Frank W. Nelte

March 1996

How Do You Persuade Your Minister Not To Use Matzos For The Passover?

Having grown up with matzos in our home when I was a teenager, long before I ever heard about the Church of God, I have never felt that matzos are appropriate for use at the Passover. When I was unexpectedly confronted with matzos at the very first Passover I ever conducted as a minister, I resolved that I would do my best to never be caught unprepared again. Since that time my wife has baked the unleavened bread for use at every Passover service at which I have officiated, except for a very few occasions ... and in each of those occasions I carefully checked in advance that someone else had actually baked unleavened bread for use at the Passover service.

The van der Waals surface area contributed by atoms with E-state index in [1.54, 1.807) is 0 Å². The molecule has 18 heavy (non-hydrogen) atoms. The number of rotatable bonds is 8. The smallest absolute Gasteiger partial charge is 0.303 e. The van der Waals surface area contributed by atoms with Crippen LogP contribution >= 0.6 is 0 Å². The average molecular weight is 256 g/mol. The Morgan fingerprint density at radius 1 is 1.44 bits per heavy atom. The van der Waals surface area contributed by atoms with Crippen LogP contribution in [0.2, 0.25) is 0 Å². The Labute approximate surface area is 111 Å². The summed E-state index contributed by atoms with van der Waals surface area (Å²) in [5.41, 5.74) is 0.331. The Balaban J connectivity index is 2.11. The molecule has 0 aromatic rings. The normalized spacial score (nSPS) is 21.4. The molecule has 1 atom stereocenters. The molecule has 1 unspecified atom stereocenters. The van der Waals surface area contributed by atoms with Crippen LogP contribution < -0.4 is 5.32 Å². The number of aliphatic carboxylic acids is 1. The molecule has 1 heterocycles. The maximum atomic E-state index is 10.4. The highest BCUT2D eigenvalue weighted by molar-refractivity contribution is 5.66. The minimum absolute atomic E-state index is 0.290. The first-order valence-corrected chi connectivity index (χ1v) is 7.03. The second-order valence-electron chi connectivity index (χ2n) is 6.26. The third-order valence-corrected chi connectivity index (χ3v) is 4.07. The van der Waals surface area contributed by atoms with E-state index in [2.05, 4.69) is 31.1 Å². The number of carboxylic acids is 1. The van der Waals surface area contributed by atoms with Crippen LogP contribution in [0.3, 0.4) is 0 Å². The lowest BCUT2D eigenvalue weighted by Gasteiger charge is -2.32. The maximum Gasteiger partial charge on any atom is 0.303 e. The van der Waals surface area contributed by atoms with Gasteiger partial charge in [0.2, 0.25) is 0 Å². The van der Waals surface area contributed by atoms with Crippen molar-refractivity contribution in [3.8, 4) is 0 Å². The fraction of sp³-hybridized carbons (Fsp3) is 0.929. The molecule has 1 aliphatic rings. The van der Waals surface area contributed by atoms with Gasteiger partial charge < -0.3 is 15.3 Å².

I was under the impression that perhaps the occasional new outlying member might be inclined to use matzos for observing the Passover in his own home. But I really did not realize that a considerable number of ministers would also use matzos as "their unleavened bread of choice" at the Passover services at which they were officiating.

Now I have received several requests which basically go like this: "I believe that what you have explained is correct. But how do I now persuade my minister not to use matzos for the Passover? If he insists on using matzos, should I then keep the Passover on my own? Please help."

This can be a delicate situation, and I would suggest that people use wisdom. Consider the following points.

Some of the ministers who now use matzos for the Passover will freely admit that until very recently they always baked their own unleavened bread for the Passover. This tells us something. It tells us that something has changed from the time when Mr. Armstrong was still alive and when these ministers always used home-made unleavened bread (except perhaps in emergencies?). At some stage they switched over to matzos. WHY?